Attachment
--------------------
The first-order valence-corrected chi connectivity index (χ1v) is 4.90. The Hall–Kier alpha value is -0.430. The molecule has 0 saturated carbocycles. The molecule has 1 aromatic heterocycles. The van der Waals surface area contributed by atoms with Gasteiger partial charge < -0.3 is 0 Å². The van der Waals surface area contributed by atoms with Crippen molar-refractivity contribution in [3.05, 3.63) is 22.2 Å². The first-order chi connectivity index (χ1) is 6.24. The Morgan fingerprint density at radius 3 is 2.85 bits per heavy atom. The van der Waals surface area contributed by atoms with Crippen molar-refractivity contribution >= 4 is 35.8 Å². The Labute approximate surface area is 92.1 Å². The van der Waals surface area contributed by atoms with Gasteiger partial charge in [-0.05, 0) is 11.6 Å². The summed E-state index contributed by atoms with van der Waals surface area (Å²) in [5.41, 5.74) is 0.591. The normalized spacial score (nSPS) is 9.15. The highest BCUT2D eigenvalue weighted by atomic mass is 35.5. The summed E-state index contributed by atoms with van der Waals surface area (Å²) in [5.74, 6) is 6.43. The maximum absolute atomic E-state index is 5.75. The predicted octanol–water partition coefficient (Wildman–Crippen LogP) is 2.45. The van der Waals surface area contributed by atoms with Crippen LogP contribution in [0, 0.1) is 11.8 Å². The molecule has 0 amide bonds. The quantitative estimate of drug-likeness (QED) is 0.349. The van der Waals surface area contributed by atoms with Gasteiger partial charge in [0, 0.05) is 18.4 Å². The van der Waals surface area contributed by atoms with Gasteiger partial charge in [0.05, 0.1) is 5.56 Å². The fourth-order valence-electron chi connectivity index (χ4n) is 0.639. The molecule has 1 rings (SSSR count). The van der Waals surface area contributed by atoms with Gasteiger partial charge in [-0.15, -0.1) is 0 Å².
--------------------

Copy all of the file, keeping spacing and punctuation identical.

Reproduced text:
The first-order valence-corrected chi connectivity index (χ1v) is 4.90. The Hall–Kier alpha value is -0.430. The molecule has 0 saturated carbocycles. The molecule has 1 aromatic heterocycles. The van der Waals surface area contributed by atoms with Gasteiger partial charge < -0.3 is 0 Å². The van der Waals surface area contributed by atoms with Crippen molar-refractivity contribution in [3.05, 3.63) is 22.2 Å². The first-order chi connectivity index (χ1) is 6.24. The Morgan fingerprint density at radius 3 is 2.85 bits per heavy atom. The van der Waals surface area contributed by atoms with Crippen molar-refractivity contribution >= 4 is 35.8 Å². The Labute approximate surface area is 92.1 Å². The van der Waals surface area contributed by atoms with Gasteiger partial charge in [-0.05, 0) is 11.6 Å². The summed E-state index contributed by atoms with van der Waals surface area (Å²) in [5.41, 5.74) is 0.591. The normalized spacial score (nSPS) is 9.15. The highest BCUT2D eigenvalue weighted by atomic mass is 35.5. The summed E-state index contributed by atoms with van der Waals surface area (Å²) in [5.74, 6) is 6.43. The maximum absolute atomic E-state index is 5.75. The predicted octanol–water partition coefficient (Wildman–Crippen LogP) is 2.45. The van der Waals surface area contributed by atoms with Crippen LogP contribution in [0, 0.1) is 11.8 Å². The molecule has 0 amide bonds. The quantitative estimate of drug-likeness (QED) is 0.349. The van der Waals surface area contributed by atoms with Gasteiger partial charge in [0, 0.05) is 18.4 Å². The van der Waals surface area contributed by atoms with Gasteiger partial charge in [0.05, 0.1) is 5.56 Å². The fourth-order valence-electron chi connectivity index (χ4n) is 0.639. The molecule has 1 rings (SSSR count). The van der Waals surface area contributed by atoms with Gasteiger partial charge in [-0.15, -0.1) is 0 Å².